This volume includes contributions presented at two conferences, in Mainz and Jerusalem, and presents new discoveries of binding fragments in several European libraries and archives and abroad. It presents newly discovered texts with unknown Jewish writings from the Middle Ages and analyses fragments of well-known texts, such as textual witnesses of Midrashim. One chapter overviews recent discoveries in certain collections, some of them far beyond the geographical horizon of the original project, but certainly all of European origin. Other chapters study palaeographical and codicological issues of manuscript fragments and Ashkenazic inscriptions. A final article refers to the beginnings of scholarly interest in Hebrew binding fragments in Germany and sheds light on the part played by Christian Hebraists in its development.
Jews in Dialogue discusses Jewish post-Holocaust involvement in interreligious and intercultural dialogue in Israel, Europe, and the United States. The essays within offer a multiplicity of approaches and perspectives (historical, sociological, theological, etc.) on how Jews have collaborated and cooperated with non-Jews to respond to the challenges of multicultural contemporaneity. The volume’s first part is about the concept of dialogue itself and its potential for effecting change; the second part documents examples of successful interreligious cooperation. The volume includes an appendix designed to provide context for the material presented in the first part, especially with regard to relations between the State of Israel and the Catholic Church.
In early eleventh century Zaragoza, the eminent Jewish scholar Abū l-Walīd Marwān ibn Janāḥ wrote a glossary containing almost 1100 entries, entitled
Kitāb al-Talkhīṣ. This important text, considered lost until recently, contains Arabic and foreign-language names of simple drugs, weights, measures, and other medical terms. In the present volume, the
Kitāb al-Talkhīṣ is edited and translated for the first time by Gerrit Bos and Fabian Käs. In detailed commentaries, the editors identify the substances mentioned in the
Talkhīṣ. They also elaborate on the role of the text in the history of Arabic glossaries concerned with medical nomenclature. Special attention goes out to Ibn Janāḥ’s Ibero-Romance phytonyms, analysed in depth by Mailyn Lübke and Guido Mensching.
This volume offers the first comprehensive study on the history of Middle Western Karaim dialects. The author provides a systematic description of sound changes dating from the 17th–19th-centuries and reconstructs their absolute- and relative chronologies. In addition, the main morphological peculiarities are presented in juxtaposition to Modern Western Karaim data.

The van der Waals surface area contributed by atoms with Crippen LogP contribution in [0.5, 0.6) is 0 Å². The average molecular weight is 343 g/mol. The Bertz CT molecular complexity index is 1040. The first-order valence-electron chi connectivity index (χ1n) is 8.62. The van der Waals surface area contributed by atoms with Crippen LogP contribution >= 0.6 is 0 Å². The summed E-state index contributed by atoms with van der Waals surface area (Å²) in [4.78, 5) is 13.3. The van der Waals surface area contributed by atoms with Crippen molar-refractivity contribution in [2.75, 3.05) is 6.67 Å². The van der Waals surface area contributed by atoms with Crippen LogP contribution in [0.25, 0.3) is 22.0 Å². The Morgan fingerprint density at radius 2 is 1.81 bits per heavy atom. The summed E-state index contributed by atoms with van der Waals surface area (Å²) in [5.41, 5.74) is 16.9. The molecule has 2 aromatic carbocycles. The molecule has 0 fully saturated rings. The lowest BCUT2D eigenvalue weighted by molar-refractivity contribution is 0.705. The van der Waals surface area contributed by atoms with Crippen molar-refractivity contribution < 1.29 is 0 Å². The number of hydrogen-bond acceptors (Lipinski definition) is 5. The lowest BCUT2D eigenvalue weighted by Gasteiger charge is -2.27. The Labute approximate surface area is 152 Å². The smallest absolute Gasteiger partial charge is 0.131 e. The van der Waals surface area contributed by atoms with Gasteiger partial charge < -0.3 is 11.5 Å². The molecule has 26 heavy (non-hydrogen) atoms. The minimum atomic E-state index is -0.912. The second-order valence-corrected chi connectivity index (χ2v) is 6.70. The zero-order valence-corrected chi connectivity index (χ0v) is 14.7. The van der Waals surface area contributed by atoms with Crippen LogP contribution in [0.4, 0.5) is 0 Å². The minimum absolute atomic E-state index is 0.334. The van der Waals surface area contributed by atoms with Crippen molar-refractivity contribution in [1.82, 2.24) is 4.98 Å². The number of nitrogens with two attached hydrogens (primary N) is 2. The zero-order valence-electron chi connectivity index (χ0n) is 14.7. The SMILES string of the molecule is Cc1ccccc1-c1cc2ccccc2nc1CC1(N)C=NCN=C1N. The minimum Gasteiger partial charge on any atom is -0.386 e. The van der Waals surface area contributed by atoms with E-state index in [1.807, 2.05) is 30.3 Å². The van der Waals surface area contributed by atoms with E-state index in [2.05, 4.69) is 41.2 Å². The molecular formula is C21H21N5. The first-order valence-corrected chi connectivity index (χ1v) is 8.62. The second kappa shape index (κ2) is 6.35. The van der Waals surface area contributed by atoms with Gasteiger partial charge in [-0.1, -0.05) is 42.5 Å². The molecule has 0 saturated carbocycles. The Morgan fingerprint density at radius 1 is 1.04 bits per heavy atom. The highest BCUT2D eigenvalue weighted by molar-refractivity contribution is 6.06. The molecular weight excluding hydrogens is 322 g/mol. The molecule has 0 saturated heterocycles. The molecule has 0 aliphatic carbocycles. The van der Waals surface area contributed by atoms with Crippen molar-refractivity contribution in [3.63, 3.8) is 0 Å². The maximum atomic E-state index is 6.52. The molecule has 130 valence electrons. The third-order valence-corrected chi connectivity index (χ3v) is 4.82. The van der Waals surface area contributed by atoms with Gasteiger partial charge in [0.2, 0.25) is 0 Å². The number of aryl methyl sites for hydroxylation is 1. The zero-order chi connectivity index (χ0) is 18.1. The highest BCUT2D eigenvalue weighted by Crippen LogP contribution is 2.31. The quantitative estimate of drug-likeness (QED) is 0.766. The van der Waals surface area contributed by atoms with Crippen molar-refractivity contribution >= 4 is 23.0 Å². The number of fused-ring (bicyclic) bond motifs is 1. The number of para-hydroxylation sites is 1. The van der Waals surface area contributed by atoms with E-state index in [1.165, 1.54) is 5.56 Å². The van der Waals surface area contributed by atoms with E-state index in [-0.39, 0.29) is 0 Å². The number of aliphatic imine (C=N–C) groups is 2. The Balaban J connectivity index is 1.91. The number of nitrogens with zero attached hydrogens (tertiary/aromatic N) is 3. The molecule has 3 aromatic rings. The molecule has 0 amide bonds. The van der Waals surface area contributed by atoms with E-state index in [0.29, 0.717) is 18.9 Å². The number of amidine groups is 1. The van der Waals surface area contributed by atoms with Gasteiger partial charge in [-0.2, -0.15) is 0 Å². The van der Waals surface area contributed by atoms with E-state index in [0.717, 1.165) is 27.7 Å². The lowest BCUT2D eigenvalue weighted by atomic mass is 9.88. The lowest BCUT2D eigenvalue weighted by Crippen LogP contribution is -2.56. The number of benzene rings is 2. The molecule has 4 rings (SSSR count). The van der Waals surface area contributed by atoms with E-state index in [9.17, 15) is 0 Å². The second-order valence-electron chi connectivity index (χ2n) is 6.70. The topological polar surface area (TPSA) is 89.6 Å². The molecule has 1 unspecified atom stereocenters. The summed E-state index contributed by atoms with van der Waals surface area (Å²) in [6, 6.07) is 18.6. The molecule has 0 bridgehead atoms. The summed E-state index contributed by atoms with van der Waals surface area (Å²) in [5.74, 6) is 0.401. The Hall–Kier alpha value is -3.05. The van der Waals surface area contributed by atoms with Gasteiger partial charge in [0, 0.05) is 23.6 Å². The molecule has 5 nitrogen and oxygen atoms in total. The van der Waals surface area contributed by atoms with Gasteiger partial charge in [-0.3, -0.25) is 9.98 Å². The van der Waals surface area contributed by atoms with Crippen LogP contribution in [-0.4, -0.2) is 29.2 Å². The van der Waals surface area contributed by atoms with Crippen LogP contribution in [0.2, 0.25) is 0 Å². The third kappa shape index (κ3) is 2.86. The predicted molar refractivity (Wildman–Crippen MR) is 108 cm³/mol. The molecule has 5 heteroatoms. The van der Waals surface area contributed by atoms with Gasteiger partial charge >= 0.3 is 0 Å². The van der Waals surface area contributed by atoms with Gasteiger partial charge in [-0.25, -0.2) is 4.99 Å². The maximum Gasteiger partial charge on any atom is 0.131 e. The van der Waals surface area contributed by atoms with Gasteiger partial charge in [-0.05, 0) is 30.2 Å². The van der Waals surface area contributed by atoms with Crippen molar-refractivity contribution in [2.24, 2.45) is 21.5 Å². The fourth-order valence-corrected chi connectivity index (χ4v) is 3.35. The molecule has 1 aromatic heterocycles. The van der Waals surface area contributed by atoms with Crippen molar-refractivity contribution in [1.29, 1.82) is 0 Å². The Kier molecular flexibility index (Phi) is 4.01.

The textual basis for this historical-linguistic investigation is a critical edition of pre-1800 Western Karaim interpretations of Hebrew religious songs called
piyyutim (147 texts altogether). The reason behind this choice is that some of these texts are among the oldest known Western Karaim texts in general, and that until now no study has brought the Karaim translation tradition in this genre closer to the reader.
Arabic and its Alternatives discusses the complicated relationships between language, religion and communal identities in the Middle East in the period following the First World War. This volume takes its starting point in the non-Arabic and non-Muslim communities, tracing their linguistic and literary practices as part of a number of interlinked processes, including that of religious modernization, of new types of communal identity politics and of socio-political engagement with the emerging nation states and their accompanying nationalisms. These twentieth-century developments are firmly rooted in literary and linguistic practices of the Ottoman period, but take new turns under influence of colonization and decolonization, showing the versatility and resilience as much as the vulnerability of these linguistic and religious minorities in the region.
Contributors are Tijmen C. Baarda, Leyla Dakhli, Sasha R. Goldstein-Sabbah, Liora R. Halperin, Robert Isaf, Michiel Leezenberg, Merav Mack, Heleen Murre-van den Berg, Konstantinos Papastathis, Franck Salameh, Cyrus Schayegh, Emmanuel Szurek, Peter Wien.
The Gospel According to Sayyid Ahmad Khan (1817-1898) offers an annotated translation of
Tabyīn al-kalām (Part 3), a commentary on the Gospel of St. Matthew (Chapters 1-5) by one of South Asia’s most innovative public thinkers. Broadly known for his modernist interpretation of Islam, Sayyid Ahmad Khan (1817-1898) appears here as a contemplative mystic who is determined to show the interrelated nature of the Bible and Qur’ān, and the affinity of Christian and Muslim scriptural exegesis.
Uncommon in the history of Christian-Muslim relations, Sayyid Ahmad Khan presents what can only be described as a serious reading of the Gospel. The work includes an extensive introduction to the early Church in general, and the development of the Trinitarian doctrine in particular. Never before presented in English, the text sheds important new light upon the spiritual and intellectual journey of this leading modern interpreter.